A recent post over on the HBR blogs documented Cue Ball‘s three minute rule that they encourage their portfolio companies to adopt. According to Cue Ball, the best way to not only develop a customer-driven approach, but to truly develop customer understanding, is to use the three-minute rule where you ask your customers what they are doing three minutes before they use their tool and three minutes after.
The example they give is that, at Thomson, one of the products provides investment analysis of financial earnings data. What Thomson hadn’t fully appreciated — until they applied the three minute rule — was that immediately after accessing the data, a large number of analysts were painstakingly importing it into Excel and reformatting it. This led Thomson to prioritize developing a more seamless Excel plug-in with enhanced formatting capability. The result, an almost immediate and very significant uplift in sales.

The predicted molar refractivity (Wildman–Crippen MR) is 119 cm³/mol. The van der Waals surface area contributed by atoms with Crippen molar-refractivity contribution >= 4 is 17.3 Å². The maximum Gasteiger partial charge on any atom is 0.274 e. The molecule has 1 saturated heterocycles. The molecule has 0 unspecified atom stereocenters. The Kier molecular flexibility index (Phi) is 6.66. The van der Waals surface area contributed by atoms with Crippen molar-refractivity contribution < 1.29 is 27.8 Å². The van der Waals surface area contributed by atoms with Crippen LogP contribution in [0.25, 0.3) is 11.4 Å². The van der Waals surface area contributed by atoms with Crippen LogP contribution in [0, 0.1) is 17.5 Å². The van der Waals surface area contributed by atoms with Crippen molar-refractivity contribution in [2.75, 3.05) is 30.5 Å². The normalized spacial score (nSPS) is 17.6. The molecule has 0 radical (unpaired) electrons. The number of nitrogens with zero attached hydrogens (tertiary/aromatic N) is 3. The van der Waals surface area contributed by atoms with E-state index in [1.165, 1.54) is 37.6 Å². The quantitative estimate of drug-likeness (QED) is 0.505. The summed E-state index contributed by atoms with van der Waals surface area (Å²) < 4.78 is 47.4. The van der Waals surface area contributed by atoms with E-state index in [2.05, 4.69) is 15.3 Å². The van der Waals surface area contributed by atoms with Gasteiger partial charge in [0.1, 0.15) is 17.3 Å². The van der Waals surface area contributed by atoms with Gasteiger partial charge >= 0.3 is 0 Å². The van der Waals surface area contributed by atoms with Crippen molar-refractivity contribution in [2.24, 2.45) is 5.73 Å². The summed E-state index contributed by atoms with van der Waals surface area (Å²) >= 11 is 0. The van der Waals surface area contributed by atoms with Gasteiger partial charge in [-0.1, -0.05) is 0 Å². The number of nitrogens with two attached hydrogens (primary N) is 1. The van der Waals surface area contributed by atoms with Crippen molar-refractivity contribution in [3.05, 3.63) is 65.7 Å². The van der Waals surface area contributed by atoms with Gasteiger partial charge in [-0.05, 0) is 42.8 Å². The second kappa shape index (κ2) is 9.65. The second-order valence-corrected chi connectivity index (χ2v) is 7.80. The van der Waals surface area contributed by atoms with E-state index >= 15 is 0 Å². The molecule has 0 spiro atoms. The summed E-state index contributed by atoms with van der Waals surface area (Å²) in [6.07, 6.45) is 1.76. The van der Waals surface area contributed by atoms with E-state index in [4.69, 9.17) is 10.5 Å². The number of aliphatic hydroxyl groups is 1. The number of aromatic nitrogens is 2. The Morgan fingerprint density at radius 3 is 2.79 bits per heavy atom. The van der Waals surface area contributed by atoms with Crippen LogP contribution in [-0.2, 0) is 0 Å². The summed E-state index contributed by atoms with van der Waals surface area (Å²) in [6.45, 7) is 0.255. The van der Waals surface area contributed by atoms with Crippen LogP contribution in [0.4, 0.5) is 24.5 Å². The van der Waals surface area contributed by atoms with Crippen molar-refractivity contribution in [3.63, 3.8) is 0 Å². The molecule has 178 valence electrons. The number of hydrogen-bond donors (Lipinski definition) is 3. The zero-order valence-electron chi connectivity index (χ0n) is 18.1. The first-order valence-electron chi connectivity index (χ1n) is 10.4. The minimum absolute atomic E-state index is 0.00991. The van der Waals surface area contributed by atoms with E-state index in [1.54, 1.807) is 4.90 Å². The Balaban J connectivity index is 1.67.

If your software vendor uses the three minute rule, then they understand how you use each of their various modules and the integration will allow you to flow from one to the other without having to manually cut and paste data, wait thirty to ninety seconds for new modules to load, or load up Microsoft Office to complete a basic task. Furthermore, they’ll understand what applications you’re using before and what applications you’ll be using after and include easy import and export features that make importing data from the predecessor application a single click and make exporting data to the next application a single click. If switching modules is a pain, or importing and exporting is a nightmare, your vendor does not follow the three minute rule and it might be time to reevaluate your platform choices.